Standing with London

In the aftermath of the Westminster and London Bridge attacks and the Manchester bombings I would like to say a few words about the levels of aggression and violence to which we seem to be becoming almost immune in our society.  

The terrorist attacks are a shocking reminder of how vulnerable our peace and civilisation really are and why borders are necessary between countries.  Every culture has its own norms which develop over time and evolve with advances in science, technology and tolerance.  What we are witnessing are attacks on our society in the midst of one of our most precious democratic processes, the general election, where we - who are registered to vote in this  country - choose who will govern over the next five years.  

I received a call from the EDP today to comment on the London Bridge attack and my conversation with the reporter turned to our Prime Minister Theresa May’s comment that social media has a hand in what is happening in our country today.  

I agree with the Prime Minister.  

Since being selected to stand in Norwich South as the Conservative candidate I have been subjected to an astonishing level of social media abuse and threats.  A simple issue like the the debate on fox hunting reduced even some of my friends, who are university graduates several times over, to vitriolic ranting and swearing and cries of “tory scum” and “murderers”.  Personally, I feel the repeal of the fox hunting bill is a bit of a waste of parliamentary time, especially as we have Brexit to negotiate, but the appalling and vicious personal attacks which pass for online debate seem little better than the blood “sports” which they so passionately oppose on progressive grounds.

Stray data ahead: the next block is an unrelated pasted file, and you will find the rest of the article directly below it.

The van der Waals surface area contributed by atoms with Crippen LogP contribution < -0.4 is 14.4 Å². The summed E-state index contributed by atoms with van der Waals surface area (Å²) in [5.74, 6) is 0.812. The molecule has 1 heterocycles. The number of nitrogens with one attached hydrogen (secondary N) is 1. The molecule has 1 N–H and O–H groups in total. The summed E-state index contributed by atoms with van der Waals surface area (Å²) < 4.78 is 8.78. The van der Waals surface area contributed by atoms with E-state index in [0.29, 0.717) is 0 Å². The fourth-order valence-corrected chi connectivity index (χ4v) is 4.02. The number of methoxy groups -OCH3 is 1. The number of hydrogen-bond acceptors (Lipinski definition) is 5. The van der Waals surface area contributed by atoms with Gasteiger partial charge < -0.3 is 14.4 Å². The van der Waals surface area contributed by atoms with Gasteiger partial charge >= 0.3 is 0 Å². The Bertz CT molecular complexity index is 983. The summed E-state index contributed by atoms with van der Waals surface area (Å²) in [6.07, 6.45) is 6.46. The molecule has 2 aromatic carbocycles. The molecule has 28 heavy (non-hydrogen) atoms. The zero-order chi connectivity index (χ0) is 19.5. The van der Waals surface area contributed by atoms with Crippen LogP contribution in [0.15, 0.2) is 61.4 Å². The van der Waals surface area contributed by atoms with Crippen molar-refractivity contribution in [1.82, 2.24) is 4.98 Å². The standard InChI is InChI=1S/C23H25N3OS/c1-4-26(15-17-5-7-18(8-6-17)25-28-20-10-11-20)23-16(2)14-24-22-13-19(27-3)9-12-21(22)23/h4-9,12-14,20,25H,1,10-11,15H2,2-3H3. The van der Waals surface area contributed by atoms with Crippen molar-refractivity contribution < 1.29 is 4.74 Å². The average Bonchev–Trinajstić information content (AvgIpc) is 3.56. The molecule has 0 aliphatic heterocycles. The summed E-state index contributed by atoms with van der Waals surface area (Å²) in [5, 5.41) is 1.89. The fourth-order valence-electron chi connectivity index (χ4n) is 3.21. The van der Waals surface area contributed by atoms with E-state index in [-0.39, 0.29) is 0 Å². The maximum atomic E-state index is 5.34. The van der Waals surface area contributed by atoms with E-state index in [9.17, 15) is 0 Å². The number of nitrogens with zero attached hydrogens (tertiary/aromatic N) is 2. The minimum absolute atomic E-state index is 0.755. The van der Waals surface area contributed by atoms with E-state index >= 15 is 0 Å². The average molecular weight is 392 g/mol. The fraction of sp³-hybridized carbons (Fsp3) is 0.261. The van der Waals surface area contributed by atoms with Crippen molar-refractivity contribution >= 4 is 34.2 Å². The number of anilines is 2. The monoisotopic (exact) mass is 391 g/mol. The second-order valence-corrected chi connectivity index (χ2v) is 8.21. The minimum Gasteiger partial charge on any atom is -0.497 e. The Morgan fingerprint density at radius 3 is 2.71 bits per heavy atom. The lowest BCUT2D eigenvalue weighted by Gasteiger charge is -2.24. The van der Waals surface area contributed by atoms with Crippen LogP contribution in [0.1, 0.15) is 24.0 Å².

On the basis that supposedly civilised neighbours can’t even seem to talk nicely to one another, it seems unlikely that we have any chance of negotiating with the kind of people who would murder innocent civilians in cold blood in the name of religion. The cultural difference is simply too great and they do not have the same values of democracy and free speech which we cherish here in the west.

Which brings me to my next point.  There are calls to postpone the general election and I disagree.  We need to get on with the election and then start pulling together as a country against the common enemy, Daesh. 

During the election we have been necessarily polarised into camps, depending on which political party we support and the terrorists have used this time of internal division to capitalise on this and cause havoc and heartbreak.  We need everyone - regardless of political persuasion - to pull together to defeat this threat to our very way of life. And the sooner, the better.